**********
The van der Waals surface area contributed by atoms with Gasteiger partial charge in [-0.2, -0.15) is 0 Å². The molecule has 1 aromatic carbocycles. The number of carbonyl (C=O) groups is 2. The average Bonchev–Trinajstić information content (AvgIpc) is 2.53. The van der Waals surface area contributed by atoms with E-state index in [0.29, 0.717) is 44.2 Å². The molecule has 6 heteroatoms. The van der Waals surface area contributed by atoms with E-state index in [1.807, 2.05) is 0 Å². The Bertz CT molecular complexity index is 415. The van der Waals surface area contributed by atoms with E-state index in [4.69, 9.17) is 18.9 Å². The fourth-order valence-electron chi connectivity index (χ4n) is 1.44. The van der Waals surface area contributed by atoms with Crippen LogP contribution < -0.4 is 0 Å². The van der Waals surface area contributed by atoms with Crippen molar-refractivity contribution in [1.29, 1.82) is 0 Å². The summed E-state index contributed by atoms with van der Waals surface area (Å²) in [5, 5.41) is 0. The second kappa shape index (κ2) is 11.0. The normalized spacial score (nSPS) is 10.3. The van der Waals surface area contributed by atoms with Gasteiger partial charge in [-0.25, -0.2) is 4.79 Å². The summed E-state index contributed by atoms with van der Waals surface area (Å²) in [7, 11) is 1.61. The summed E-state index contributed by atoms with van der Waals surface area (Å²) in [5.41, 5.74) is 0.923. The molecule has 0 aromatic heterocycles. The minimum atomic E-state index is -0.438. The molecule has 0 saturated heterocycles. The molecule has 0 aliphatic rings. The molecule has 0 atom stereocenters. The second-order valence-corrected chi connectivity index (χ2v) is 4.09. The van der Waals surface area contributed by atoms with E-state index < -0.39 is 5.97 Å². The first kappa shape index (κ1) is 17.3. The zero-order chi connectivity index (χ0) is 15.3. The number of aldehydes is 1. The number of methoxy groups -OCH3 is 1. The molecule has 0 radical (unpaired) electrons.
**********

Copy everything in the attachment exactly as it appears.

The van der Waals surface area contributed by atoms with Gasteiger partial charge in [-0.2, -0.15) is 0 Å². The molecule has 1 aromatic carbocycles. The number of carbonyl (C=O) groups is 2. The average Bonchev–Trinajstić information content (AvgIpc) is 2.53. The van der Waals surface area contributed by atoms with E-state index in [0.29, 0.717) is 44.2 Å². The molecule has 6 heteroatoms. The van der Waals surface area contributed by atoms with E-state index in [1.807, 2.05) is 0 Å². The Bertz CT molecular complexity index is 415. The van der Waals surface area contributed by atoms with E-state index in [4.69, 9.17) is 18.9 Å². The fourth-order valence-electron chi connectivity index (χ4n) is 1.44. The van der Waals surface area contributed by atoms with Crippen LogP contribution < -0.4 is 0 Å². The van der Waals surface area contributed by atoms with Crippen molar-refractivity contribution in [1.29, 1.82) is 0 Å². The summed E-state index contributed by atoms with van der Waals surface area (Å²) in [5, 5.41) is 0. The second kappa shape index (κ2) is 11.0. The normalized spacial score (nSPS) is 10.3. The van der Waals surface area contributed by atoms with Gasteiger partial charge in [-0.25, -0.2) is 4.79 Å². The summed E-state index contributed by atoms with van der Waals surface area (Å²) in [7, 11) is 1.61. The summed E-state index contributed by atoms with van der Waals surface area (Å²) in [5.41, 5.74) is 0.923. The molecule has 0 aromatic heterocycles. The minimum atomic E-state index is -0.438. The molecule has 0 saturated heterocycles. The molecule has 0 aliphatic rings. The molecule has 0 atom stereocenters. The second-order valence-corrected chi connectivity index (χ2v) is 4.09. The van der Waals surface area contributed by atoms with E-state index < -0.39 is 5.97 Å². The first kappa shape index (κ1) is 17.3. The zero-order chi connectivity index (χ0) is 15.3. The number of aldehydes is 1. The number of methoxy groups -OCH3 is 1. The molecule has 0 radical (unpaired) electrons.